This superfood which is packed with vitamins, minerals and many other nutrients has been on the plates since Roman times and has been among the favourites across Europe. According to the U.S. Department of Agriculture (USDA), one cup of raw kale (20.6g) offers 7.2 calories, 0.6g of protein, 0.9g of carbohydrates and 0.3g of fat. Moreover, kale is an amazing source of vitamins A, K, and C, along with potassium and calcium. No wonder, kale is often termed as a plant-based source of calcium which is suitable for vegetarian and vegan diet plans.
There is almost no fat in this vegetable and carbohydrates are in the form of fibre. The glycemic load of kale is also 3 which makes it a low-glycemic food. Type 2 diabetics can easily consume kale as it maintains blood sugar levels by offering the necessary nutrients to the body.
Kale is a rich source of vitamins A, B, C and K. Vitamin A maintains a strong immune system and is important for eyes and bones. Folate is a type of vitamin B which is required for brain development and Kale may be a good source of folate. Vitamin C present in Kale aids in the prevention of chronic diseases and cold and vitamin K is good for bone building and blood clotting.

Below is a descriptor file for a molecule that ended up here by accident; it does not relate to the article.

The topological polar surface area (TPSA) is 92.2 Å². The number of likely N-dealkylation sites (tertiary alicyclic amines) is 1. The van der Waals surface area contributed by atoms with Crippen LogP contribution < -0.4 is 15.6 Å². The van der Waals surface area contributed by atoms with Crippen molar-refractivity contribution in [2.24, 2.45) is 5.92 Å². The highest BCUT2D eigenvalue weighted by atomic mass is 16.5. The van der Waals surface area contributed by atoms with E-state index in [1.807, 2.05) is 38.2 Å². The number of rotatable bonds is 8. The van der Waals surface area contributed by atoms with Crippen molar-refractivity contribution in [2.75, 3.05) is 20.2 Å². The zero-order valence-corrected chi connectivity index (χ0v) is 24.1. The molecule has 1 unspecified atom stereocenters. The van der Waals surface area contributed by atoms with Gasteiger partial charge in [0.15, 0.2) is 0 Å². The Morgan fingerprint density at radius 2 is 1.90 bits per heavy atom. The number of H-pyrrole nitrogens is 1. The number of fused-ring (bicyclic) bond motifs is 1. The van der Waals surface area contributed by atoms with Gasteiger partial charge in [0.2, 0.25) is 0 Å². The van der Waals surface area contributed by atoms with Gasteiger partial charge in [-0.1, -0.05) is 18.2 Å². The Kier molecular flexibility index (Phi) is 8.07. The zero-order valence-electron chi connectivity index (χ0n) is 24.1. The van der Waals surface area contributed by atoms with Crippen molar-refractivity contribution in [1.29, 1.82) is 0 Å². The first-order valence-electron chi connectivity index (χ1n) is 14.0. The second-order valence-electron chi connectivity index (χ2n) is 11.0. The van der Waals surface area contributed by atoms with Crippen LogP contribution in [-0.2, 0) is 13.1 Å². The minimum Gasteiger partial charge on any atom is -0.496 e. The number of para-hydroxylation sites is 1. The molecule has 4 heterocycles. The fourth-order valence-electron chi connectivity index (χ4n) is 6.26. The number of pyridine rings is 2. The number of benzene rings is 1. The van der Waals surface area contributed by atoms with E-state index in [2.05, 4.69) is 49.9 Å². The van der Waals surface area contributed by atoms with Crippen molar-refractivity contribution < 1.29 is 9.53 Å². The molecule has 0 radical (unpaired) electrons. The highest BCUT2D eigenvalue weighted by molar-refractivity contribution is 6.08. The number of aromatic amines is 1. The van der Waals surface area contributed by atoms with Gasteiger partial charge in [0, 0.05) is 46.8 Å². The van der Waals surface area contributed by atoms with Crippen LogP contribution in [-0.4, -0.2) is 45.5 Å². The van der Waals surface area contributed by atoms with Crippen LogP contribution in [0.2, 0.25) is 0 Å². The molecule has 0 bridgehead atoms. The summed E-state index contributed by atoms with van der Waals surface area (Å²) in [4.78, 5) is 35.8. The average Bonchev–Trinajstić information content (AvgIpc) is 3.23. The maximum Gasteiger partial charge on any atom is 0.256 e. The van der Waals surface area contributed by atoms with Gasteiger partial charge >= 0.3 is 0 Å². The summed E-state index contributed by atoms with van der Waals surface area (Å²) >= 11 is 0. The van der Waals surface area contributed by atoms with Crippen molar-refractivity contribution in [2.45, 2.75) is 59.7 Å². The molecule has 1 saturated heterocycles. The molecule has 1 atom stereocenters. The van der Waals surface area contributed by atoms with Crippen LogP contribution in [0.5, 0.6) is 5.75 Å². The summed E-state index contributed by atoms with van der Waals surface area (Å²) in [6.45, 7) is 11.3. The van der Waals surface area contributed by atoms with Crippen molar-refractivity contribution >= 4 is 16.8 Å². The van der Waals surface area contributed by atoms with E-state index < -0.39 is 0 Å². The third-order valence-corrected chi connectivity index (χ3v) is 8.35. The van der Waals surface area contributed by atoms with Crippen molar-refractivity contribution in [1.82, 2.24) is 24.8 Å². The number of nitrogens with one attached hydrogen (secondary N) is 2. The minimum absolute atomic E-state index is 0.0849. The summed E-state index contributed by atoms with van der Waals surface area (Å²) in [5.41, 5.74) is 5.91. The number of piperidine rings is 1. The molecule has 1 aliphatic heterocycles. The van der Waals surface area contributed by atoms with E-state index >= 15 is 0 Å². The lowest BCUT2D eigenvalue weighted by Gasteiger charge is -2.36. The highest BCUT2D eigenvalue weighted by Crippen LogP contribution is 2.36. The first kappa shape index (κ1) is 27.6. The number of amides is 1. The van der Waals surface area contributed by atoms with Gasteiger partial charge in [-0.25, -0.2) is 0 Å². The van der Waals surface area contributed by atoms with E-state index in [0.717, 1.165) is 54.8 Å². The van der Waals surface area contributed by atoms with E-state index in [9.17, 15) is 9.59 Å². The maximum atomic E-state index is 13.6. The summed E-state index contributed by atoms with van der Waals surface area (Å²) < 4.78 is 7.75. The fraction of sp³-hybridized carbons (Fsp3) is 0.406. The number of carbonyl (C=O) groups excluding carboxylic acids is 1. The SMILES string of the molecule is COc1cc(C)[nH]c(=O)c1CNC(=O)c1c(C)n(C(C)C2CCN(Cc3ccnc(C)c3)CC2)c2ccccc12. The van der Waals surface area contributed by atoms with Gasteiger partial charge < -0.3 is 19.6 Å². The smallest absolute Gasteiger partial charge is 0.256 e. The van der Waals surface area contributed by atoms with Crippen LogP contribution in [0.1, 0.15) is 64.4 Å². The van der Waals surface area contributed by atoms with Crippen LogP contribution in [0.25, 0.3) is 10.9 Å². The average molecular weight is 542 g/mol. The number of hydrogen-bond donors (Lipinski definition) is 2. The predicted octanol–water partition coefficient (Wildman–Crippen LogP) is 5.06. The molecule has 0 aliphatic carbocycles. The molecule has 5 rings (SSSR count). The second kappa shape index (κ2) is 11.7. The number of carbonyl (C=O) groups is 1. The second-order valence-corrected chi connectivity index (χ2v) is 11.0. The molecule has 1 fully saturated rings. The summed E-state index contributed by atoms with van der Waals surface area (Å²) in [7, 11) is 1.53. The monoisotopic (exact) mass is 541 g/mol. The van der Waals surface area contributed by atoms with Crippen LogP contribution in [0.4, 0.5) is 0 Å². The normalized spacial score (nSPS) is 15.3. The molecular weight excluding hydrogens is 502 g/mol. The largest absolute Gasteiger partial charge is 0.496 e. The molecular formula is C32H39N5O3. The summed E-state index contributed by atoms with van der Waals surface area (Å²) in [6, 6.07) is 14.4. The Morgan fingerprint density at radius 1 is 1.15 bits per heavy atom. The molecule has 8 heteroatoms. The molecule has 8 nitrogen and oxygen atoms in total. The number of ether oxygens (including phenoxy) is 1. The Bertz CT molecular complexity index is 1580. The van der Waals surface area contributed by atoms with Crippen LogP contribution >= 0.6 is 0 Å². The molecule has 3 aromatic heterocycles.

Additionally, minerals like phosphorus, potassium, calcium and zinc which are present in Kale may help in lowering cholesterol, preventing cancer and weight loss. Kale has far less omega-3 fatty acid as compared to fish but it may be an alternative to getting a healthy fat like alpha-linolenic acid (an omega-3 fatty acid) in the daily diet. Also, lutein and zeaxanthin are the nutrients which may protect us against cataracts and macular degeneration. These nutrients give deep and dark green colour to Kale and also help us by providing nutrition to our body.
Kale can improve our overall well-being and here are the health benefits that this leafy vegetable offers−
Kale provides very few calories as compared to other salad greens like iceberg lettuce or spinach. The fibre and protein present in Kale may make you feel full and satisfied after eating, provoking greater weight loss. Its high water content may increase urination and help the body flush out excess water. This also helps in weight loss.
Reduces Risk of Cancer
Research has shown that Kale has glucosinolates which are compounds with the ability to manage health conditions like cancer. Thus, this superfood may also have anti-cancer properties which may reduce the risk of the development of certain types of cancer.